China will remain part of international efforts to help Europe through its crisis, vice foreign minister Fu Ying said on Saturday, dismissing the idea that Beijing was sitting back as the region suffered.
China will be part of the international effort to help Europe. We've done a lot, we have been so much in it, Europeans know it, she told reporters on the sidelines of a conference in Vienna. Asked how China would help, she said:
We want to invest, we are importing more, we are sending delegations to buy, to purchase, that will help create jobs, that will help stimulate the economy.
China will continue to be part of the effort because we are interrelated, interdependent. We are in it together. We are in one boat, she said.
As the owner of the world's largest foreign exchange reserves, China is one of the few governments with pockets deep enough to buy a sizeable portion of European government debt and help pull the region from its economic malaise.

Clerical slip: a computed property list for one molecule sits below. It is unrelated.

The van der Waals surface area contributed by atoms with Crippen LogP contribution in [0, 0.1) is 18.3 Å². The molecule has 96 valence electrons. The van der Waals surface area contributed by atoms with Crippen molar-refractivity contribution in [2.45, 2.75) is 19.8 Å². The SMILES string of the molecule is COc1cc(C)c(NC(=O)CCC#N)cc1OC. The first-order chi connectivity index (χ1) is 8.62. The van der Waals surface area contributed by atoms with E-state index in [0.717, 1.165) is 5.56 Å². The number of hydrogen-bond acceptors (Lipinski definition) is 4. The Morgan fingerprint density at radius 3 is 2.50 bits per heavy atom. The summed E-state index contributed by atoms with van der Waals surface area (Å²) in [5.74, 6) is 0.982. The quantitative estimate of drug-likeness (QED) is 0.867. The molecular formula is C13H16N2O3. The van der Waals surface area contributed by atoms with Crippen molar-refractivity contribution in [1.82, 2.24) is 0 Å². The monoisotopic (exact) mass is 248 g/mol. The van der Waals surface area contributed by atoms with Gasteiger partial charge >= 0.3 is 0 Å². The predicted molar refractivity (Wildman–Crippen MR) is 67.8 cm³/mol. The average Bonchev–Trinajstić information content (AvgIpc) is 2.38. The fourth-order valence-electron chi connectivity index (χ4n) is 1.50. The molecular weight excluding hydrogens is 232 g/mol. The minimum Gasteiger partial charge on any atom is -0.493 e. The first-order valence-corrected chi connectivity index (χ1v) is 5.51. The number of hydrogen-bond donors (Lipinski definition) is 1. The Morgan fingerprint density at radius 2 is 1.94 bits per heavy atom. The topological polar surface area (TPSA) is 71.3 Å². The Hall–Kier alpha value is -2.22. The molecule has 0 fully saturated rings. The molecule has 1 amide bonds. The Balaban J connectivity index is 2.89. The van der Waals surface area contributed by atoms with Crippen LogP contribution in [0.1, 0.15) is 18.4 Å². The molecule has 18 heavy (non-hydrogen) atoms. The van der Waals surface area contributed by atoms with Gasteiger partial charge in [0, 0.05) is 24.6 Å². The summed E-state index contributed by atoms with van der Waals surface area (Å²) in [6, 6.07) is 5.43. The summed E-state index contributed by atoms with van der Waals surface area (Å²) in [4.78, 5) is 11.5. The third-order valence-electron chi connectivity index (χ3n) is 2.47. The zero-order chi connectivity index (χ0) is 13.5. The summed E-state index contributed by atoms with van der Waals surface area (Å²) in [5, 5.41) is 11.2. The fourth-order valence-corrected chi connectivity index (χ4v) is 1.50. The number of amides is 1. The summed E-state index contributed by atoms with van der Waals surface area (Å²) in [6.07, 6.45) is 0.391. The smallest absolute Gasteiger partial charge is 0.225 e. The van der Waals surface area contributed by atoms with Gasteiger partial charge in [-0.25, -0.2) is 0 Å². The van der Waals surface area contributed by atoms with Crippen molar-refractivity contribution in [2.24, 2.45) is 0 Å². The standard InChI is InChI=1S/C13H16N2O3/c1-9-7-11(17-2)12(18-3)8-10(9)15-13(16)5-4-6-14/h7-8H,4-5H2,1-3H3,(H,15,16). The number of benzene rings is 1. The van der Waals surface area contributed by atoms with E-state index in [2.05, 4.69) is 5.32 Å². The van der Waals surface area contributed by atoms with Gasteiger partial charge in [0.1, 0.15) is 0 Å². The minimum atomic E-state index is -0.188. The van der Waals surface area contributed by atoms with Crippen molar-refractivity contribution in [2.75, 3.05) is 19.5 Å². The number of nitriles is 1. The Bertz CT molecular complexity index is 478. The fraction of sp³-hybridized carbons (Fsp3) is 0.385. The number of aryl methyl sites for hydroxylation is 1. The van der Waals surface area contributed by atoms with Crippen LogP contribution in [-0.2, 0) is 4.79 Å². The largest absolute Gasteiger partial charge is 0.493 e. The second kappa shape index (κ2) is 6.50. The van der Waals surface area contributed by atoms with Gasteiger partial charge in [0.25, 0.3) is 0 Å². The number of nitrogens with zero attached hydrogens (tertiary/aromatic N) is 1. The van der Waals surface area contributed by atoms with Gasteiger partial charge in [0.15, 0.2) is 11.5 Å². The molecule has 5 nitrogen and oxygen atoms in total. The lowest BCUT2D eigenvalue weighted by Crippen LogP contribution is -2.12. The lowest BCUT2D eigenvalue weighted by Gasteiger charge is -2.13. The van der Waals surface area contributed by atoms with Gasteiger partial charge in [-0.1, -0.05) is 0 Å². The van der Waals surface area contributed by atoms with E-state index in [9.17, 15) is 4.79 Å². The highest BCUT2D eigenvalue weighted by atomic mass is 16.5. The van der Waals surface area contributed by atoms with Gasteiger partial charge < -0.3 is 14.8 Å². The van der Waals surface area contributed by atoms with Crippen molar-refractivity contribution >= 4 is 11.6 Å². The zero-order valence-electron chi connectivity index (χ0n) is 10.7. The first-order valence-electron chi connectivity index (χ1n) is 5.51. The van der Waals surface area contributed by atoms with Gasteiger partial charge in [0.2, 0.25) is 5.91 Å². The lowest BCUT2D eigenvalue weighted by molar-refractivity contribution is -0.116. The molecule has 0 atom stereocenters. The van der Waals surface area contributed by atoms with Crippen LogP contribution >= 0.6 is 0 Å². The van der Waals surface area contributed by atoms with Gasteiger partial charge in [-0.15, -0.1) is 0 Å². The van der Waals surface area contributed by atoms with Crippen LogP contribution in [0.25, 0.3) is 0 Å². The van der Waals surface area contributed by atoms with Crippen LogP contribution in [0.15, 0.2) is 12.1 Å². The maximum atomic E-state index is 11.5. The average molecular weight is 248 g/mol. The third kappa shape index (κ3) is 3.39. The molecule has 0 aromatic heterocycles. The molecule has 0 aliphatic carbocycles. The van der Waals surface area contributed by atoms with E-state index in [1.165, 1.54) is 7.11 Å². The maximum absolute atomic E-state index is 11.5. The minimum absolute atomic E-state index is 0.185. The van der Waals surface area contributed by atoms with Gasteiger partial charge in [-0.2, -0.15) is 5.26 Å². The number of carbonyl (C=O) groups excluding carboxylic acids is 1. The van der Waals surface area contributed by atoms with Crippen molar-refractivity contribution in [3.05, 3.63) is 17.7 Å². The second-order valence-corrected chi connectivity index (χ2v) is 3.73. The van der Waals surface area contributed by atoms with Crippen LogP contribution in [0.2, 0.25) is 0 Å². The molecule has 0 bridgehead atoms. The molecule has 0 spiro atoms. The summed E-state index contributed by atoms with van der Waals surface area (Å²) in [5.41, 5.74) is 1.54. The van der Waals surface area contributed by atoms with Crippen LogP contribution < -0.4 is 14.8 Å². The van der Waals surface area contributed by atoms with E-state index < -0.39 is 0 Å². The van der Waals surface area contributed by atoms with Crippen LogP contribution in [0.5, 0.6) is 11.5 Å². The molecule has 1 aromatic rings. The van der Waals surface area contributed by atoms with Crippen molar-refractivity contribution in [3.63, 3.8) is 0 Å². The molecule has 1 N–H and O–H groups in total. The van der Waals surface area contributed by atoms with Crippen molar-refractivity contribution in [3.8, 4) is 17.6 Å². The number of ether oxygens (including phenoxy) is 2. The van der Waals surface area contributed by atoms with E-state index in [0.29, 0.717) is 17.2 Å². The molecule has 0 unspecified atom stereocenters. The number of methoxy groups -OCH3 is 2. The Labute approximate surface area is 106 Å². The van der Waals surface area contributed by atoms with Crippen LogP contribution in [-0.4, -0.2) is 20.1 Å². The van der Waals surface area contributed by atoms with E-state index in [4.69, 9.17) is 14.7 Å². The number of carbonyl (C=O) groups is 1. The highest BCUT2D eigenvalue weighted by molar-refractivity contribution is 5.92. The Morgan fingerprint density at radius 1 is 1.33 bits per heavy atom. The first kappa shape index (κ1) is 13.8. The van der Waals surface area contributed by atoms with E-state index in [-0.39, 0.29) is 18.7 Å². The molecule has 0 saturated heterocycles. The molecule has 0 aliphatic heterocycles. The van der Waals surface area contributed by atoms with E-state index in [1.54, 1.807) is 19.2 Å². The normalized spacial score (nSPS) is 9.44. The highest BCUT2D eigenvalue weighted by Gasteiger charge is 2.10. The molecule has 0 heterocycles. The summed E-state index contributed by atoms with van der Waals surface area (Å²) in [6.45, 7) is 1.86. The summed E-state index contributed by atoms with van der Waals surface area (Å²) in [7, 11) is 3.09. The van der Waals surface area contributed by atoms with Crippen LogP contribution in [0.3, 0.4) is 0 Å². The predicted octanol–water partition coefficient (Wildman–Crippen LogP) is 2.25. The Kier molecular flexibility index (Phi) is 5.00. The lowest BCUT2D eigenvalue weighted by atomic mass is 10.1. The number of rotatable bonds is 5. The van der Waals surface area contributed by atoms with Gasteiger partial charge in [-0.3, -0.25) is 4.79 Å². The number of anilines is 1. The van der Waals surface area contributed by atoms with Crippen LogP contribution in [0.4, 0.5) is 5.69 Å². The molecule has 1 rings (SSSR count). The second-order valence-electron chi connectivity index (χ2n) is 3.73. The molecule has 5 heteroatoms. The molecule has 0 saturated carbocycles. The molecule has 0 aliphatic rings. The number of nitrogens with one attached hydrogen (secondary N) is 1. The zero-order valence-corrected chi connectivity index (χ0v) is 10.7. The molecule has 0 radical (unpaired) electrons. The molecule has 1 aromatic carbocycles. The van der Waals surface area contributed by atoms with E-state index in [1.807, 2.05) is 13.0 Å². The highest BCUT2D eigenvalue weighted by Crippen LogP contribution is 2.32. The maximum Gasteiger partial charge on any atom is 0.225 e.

Supporters of this idea say China would help itself if it assisted the euro zone, because it would allow Beijing to diversify its reserves from the dollar and foster economic growth in China's biggest export market.
China has been cool to such suggestions and has not committed publicly to contributing to Europe's bailout fund, despite being courted by the fund's chief last month.
Fu said in Vienna that idea of China giving aid to Europe was often misunderstood.
When it is translated into Chinese it sounds like development aid and that is not what we are talking about, she told a panel discussion.
The kind of thing we want to do is to be part of the effort to stimulate the economy, she said, adding that China hoped to increase its imports from Europe next year.
China has 120 million people living on one dollar a day so it is not the kind of country rich enough to talk about saving others. It doesn't mean that China is trying to stay away from this global effort...we are all interdependent, she said.
(Reporting by Sylvia Westall; Editing by David Cowell)